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updates[v42]

           New features that have been added to Maple for version 4.2

           ----------------------------------------------------------

Extended syntax of the repetition statement

-------------------------------------------

      In  addition  to the previous form of the repetition statement (for-from-

by-to-while), a new form (for-in-while) has been added.  Specifically, the syn-

tax of the new form is:

      for <name> in <expr> while <expr> do <statseq> od

where  any of `for <name>', `in <expr>', or `while <expr>' may be omitted.  The

successive values of the loop index (i.e., the <name> specified in the for-part

of  the  statement)  are  the  successive operands of <expr>.  The value of the

index  may  be  tested  in  the while-part of the statement and, of course, the

value  of the index is available when executing the <statseq>.  As in the other

form  of  the  repetition statement, if the `while <expr>' part is present then

the test for termination is checked at the beginning of each iteration.

Notation for inert functions

----------------------------

      In  general,  the convention to represent the inert form of a function is

to capitalize the first letter of the function name.  The following inert func-

tions  are known to the pretty-printer: Int, Sum, and Product.  More generally,

inert  functions  are used when it is desired to control the domain of computa-

tion (see next item).

Specifying the domain of computation

------------------------------------

      The general mechanism to cause a computation to be performed with respect

to a specific coefficient domain is as follows.  The function to be computed is

specified  in  its  inert  form (by capitalizing the first letter) and then the

appropriate  evaluator  is applied to the function.  At present, this mechanism

is operational for two coefficient domains:

(i)   integers modulo m, via the mod operator;

(ii)  rational  expressions  extended by algebraic numbers (specified using the

      RootOf notation), via the evala function.

The  following  inert  functions are known to the mod operator and to the evala

function:

                    Content    Divide  Factor    Gcd  Gcdex

                    Interp     Prem    Primpart  Quo  Rem

                    Resultant  RootOf  Sprem

Extended prettyprint facility

-----------------------------

      The  prettyprint  facility  now knows about special symbols for int, sum,

and  product  (also Int, Sum, and Product, their inert counterparts), and diff.

Furthermore, it now correctly prints expressions involving the following opera-

tors:  &-operators  (neutral  operators),  $, mod, union, intersect, minus, and

angle-bracket operators.

New Packages

------------

      Several  new packages of library functions have been added;  the complete

list of packages in this version of Maple is:

      difforms:   differential forms package

      grobner:    Groebner basis package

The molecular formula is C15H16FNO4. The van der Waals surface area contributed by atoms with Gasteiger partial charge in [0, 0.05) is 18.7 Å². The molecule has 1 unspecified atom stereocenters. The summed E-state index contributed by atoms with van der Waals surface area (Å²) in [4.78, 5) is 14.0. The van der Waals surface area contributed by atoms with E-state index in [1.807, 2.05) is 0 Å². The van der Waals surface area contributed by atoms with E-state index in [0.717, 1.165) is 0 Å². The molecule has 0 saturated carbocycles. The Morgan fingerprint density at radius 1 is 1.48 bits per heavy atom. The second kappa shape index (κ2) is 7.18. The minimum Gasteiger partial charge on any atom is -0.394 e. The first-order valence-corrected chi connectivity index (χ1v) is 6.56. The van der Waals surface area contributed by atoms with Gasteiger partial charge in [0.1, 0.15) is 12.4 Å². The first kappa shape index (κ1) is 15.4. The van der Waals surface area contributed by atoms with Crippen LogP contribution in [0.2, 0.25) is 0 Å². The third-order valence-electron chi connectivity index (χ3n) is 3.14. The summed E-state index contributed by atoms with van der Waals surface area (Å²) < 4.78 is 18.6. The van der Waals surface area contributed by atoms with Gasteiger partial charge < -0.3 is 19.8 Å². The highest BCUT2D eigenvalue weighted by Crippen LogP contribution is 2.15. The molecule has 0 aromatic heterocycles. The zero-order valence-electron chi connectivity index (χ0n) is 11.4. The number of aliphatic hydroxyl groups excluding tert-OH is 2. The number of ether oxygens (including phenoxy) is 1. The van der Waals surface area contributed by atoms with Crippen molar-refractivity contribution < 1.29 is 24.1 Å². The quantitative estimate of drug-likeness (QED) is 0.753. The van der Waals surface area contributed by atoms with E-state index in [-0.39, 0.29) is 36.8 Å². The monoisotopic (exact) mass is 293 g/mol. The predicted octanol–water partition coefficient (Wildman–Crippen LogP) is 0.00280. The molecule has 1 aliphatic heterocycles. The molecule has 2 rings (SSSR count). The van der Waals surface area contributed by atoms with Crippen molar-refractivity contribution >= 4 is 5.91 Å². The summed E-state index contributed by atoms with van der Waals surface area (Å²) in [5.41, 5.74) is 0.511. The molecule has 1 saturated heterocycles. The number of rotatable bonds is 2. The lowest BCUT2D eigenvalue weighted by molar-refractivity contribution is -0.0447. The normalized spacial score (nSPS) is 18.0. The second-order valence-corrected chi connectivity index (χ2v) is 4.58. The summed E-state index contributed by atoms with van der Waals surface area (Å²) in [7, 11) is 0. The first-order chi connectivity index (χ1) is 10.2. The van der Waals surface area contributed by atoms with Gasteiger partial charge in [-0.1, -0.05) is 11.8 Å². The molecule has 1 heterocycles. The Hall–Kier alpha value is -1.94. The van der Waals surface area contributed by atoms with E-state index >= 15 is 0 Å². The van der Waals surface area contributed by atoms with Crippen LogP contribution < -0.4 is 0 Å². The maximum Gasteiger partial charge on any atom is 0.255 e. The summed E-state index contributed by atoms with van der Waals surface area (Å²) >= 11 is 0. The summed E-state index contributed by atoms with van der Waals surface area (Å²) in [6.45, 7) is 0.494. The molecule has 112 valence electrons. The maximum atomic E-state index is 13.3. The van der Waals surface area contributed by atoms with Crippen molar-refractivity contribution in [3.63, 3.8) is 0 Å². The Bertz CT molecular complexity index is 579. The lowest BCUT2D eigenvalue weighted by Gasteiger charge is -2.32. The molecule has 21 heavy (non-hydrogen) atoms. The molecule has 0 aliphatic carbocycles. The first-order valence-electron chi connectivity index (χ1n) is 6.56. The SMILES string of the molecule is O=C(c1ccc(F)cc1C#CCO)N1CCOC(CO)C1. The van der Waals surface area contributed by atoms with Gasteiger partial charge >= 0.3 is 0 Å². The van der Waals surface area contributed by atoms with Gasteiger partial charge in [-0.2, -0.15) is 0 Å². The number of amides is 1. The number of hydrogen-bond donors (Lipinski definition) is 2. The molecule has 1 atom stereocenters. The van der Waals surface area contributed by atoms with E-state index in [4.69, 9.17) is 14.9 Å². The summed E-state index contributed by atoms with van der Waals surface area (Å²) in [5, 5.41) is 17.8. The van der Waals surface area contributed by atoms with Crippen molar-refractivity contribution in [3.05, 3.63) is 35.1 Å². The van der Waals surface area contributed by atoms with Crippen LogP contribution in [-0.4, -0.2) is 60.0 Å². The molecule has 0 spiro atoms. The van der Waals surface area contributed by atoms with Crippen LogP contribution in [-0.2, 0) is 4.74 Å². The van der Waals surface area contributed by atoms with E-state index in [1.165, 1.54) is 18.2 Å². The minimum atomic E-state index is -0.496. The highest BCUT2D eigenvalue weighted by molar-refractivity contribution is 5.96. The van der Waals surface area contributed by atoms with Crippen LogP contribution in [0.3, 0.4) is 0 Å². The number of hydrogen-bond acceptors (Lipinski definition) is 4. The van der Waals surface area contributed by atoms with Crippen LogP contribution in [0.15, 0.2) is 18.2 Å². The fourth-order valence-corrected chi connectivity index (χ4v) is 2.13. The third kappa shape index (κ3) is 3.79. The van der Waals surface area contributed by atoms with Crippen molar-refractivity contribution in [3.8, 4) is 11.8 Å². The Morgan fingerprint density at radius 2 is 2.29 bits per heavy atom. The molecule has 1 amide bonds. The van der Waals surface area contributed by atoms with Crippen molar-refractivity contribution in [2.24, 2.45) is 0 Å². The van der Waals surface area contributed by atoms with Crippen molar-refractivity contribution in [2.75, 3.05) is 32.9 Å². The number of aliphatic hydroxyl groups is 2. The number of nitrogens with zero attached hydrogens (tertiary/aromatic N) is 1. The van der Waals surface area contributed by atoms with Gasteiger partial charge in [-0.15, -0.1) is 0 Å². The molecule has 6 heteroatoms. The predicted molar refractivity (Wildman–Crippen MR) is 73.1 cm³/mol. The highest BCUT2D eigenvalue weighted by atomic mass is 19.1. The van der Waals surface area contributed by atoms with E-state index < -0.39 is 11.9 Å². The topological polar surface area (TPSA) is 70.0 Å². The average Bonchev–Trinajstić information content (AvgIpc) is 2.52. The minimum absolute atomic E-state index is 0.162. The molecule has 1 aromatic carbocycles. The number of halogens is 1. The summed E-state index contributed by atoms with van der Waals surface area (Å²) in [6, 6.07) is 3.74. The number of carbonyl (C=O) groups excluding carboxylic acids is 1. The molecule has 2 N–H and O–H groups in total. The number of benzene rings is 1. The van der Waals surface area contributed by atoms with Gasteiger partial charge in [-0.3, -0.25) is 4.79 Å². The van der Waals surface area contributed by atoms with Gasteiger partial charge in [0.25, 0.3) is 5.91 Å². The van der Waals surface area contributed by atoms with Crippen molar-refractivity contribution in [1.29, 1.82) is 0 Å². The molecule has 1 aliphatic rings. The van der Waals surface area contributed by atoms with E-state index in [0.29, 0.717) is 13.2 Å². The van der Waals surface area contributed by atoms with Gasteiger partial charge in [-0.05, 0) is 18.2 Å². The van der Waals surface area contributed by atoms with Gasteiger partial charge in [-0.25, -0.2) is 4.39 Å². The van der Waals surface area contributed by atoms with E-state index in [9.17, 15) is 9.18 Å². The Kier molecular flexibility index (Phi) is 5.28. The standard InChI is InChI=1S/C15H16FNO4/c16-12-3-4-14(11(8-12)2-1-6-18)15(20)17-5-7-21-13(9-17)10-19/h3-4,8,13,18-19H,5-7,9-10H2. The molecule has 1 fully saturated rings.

group:      permutation and finitely-presented group package

      linalg:     linear algebra package

      np:         Newman-Penrose formalism package

      numtheory:  number theory package

      orthopoly:  orthogonal polynomial package

      powseries:  formal power series package

      simplex:    linear optimization package

      stats:      statistics package

      student:    student calculus package

Improved automatic simplifications

----------------------------------

      The  automatic  simplification of trigonometric functions with respect to

inverse trigonometric functions has been added.

Improved limit and integration facilities

-----------------------------------------

      Much of the limit function has been rewritten to improve its mathematical

power, as well as its efficiency.

      The  int  facility  for  indefinite  integration  has  been significantly

enhanced  by  the installation of a complete Risch decision procedure for tran-

scendental elementary functions.

      The  numerical  integration  facility  (`evalf/int`) has been improved to

handle  a  much  wider  class  of integrands, particularly integrands involving

singularities and infinite limits of integration.

Efficiency improvements

-----------------------

      The  overall  efficiency of Maple has increased about 10%.  This has been

achieved by moving a few routines to the compiled kernel as well as by improved

algorithms in the external library.

New functions (use "help(f);" in a Maple session for information about f):

-------------------------------------------------------------------------

- primpart:  primpart(a,x) = a / content(a,x).

- eqn  and  latex:   eqn  (rewritten) and latex (new) produce typesetter output

  from mathematical expressions.

- singular:  Find all singularities of an expression.

- RootOf:   The  RootOf procedure does basic simplifications.  The RootOf func-

  tion notation is generally a placeholder for representing roots of equations.

- S,  C:   New math fcns, the Fresnel integrals S(x) and C(x).  These functions

  are known to various routines, including evalf, diff, taylor, and int.

- bspline:   The function bspline(d,v,k) computes the B-spline of degree "d" as

  a  list of segment polynomials in "v" defined on the knots "k" where "k" is a